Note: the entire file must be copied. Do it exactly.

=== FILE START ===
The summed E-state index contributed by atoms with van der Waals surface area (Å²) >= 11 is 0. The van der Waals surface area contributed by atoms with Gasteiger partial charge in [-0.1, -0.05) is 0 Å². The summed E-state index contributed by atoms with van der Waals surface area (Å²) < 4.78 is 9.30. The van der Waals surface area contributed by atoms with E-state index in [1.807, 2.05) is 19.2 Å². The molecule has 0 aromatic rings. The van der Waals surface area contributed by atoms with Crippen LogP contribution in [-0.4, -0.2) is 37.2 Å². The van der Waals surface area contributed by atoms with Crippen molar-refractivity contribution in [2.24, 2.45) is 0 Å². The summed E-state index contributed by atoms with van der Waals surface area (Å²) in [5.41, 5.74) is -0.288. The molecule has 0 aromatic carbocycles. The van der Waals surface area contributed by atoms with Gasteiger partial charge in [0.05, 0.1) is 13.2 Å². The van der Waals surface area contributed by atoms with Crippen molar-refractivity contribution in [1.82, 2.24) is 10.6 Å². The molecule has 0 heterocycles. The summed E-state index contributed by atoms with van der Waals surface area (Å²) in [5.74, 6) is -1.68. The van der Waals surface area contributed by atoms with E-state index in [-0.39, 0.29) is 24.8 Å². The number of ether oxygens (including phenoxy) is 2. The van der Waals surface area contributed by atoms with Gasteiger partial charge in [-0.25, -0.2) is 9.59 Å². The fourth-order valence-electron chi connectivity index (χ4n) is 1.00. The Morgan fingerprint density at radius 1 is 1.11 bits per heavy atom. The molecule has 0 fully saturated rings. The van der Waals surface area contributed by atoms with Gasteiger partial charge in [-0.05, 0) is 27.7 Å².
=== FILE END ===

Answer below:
The summed E-state index contributed by atoms with van der Waals surface area (Å²) >= 11 is 0. The van der Waals surface area contributed by atoms with Gasteiger partial charge in [-0.1, -0.05) is 0 Å². The summed E-state index contributed by atoms with van der Waals surface area (Å²) < 4.78 is 9.30. The van der Waals surface area contributed by atoms with E-state index in [1.807, 2.05) is 19.2 Å². The molecule has 0 aromatic rings. The van der Waals surface area contributed by atoms with Crippen LogP contribution in [-0.4, -0.2) is 37.2 Å². The van der Waals surface area contributed by atoms with Crippen molar-refractivity contribution in [2.24, 2.45) is 0 Å². The summed E-state index contributed by atoms with van der Waals surface area (Å²) in [5.41, 5.74) is -0.288. The molecule has 0 aromatic carbocycles. The van der Waals surface area contributed by atoms with Gasteiger partial charge in [0.05, 0.1) is 13.2 Å². The van der Waals surface area contributed by atoms with Crippen molar-refractivity contribution in [1.82, 2.24) is 10.6 Å². The molecule has 0 heterocycles. The summed E-state index contributed by atoms with van der Waals surface area (Å²) in [5.74, 6) is -1.68. The van der Waals surface area contributed by atoms with E-state index in [-0.39, 0.29) is 24.8 Å². The number of ether oxygens (including phenoxy) is 2. The van der Waals surface area contributed by atoms with Gasteiger partial charge in [-0.25, -0.2) is 9.59 Å². The fourth-order valence-electron chi connectivity index (χ4n) is 1.00. The Morgan fingerprint density at radius 1 is 1.11 bits per heavy atom. The molecule has 0 fully saturated rings. The van der Waals surface area contributed by atoms with Gasteiger partial charge in [-0.05, 0) is 27.7 Å².